My friends in Christ, you are rescued from the waters, you are on the rock, He is in the dark sea calling on you to come to Him and help Him. Will you go? Look for yourselves. The surging sea of life, crowded with perishing multitudes rolls up to the very spot on which you stand. Leaving the vision, I now come to speak of the fact - a fact that is as real as the Bible, as real as the Christ who hung upon the cross, as real as the judgment day will be, and as real as the heaven and hell that will follow it.
Look! Don’t be deceived by appearances - men and things are not what they seem. All who are not on the rock are in the sea! Look at them from the standpoint of the great White Throne, and what a sight you have! Jesus Christ, the Son of God is, through His Spirit, in the midst of this dying multitude, struggling to save them. And He is calling on you to jump into the sea - to go right away to His side and help Him in the holy strife. Will you jump? That is, will you go to His feet and place yourself absolutely at His disposal?
A young Christian once came to me, and told me that for some time she had been giving the Lord her profession and prayers and money, but now she wanted to give Him her life. She wanted to go right into the fight. In other words, she wanted to go to His assistance in the sea. As when a man from the shore, seeing another struggling in the water, takes off those outer garments that would hinder his efforts and leaps to the rescue, so will you who still linger on the bank, thinking and singing and praying about the poor perishing souls, lay aside your shame, your pride, your cares about other people’s opinions, your love of ease and all the selfish loves that have kept you back for so long, and rush to the rescue of this multitude of dying men and women.
Does the surging sea look dark and dangerous? Unquestionably it is so. There is no doubt that the leap for you, as for everyone who takes it, means difficulty and scorn and suffering. For you it may mean more than this. It may mean death. He who beckons you from the sea however, knows what it will mean - and knowing, He still calls to you and bids to you to come.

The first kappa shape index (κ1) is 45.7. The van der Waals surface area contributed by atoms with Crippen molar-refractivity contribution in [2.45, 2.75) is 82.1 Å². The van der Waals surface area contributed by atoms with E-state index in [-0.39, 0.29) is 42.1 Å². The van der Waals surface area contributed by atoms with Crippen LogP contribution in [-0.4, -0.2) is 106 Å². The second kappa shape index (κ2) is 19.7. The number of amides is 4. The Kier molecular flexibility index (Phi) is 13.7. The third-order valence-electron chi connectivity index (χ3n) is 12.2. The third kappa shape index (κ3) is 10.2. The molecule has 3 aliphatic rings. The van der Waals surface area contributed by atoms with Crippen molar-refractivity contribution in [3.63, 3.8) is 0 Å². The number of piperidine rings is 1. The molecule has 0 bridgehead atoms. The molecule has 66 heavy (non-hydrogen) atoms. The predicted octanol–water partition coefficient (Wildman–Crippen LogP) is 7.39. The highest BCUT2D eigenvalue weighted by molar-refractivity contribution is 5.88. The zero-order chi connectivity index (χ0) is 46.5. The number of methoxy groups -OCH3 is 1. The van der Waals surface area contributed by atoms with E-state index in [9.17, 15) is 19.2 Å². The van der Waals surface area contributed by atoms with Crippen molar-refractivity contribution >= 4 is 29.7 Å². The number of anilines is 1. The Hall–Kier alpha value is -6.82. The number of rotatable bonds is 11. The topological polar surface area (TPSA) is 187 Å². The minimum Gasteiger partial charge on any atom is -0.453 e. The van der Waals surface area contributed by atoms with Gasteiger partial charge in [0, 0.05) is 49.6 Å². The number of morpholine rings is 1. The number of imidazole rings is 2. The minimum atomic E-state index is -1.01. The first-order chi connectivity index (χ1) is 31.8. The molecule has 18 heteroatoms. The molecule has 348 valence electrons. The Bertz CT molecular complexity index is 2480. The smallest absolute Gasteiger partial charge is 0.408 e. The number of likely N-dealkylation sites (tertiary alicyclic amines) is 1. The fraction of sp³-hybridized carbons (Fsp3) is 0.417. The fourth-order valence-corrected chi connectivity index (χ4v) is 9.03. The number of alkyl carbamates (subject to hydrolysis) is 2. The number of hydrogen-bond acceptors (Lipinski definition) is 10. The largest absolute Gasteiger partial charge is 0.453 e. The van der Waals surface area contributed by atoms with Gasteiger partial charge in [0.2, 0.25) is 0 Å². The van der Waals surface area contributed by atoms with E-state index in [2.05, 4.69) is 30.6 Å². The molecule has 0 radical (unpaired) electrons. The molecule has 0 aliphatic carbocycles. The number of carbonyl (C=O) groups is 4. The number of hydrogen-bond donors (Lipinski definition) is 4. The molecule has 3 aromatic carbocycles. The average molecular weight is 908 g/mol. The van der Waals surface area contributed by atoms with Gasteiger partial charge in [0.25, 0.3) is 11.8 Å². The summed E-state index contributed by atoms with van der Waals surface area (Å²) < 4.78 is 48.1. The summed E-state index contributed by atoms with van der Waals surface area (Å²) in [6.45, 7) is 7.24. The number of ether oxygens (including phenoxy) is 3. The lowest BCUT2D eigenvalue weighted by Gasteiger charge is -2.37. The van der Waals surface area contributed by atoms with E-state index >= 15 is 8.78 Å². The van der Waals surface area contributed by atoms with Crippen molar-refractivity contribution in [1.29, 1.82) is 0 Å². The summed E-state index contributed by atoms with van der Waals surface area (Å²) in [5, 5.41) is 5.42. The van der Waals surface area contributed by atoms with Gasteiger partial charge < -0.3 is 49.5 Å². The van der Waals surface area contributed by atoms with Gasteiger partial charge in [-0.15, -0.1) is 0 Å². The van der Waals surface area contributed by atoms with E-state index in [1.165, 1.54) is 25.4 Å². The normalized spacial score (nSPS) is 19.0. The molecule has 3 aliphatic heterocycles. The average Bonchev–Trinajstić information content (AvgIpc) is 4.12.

You must do it! You cannot hold back. You have enjoyed yourself in Christianity long enough. You have had pleasant feelings, pleasant songs, pleasant meetings, pleasant prospects. There has been much of human happiness, much clapping of hands and shouting of praises - very much of heaven on earth.
Now then, go to God and tell Him you are prepared as much as necessary to turn your back upon it all, and that you are willing to spend the rest of your days struggling in the midst of these perishing multitudes, whatever it may cost you.
You must do it. With the light that is now broken in upon your mind and the call that is now sounding in your ears, and the beckoning hands that are now before your eyes, you have no alternative. To go down among the perishing crowds is your duty. Your happiness from now on will consist in sharing their misery, your ease in sharing their pain, your crown in helping them to bear their cross, and your heaven in going into the very jaws of hell to rescue them.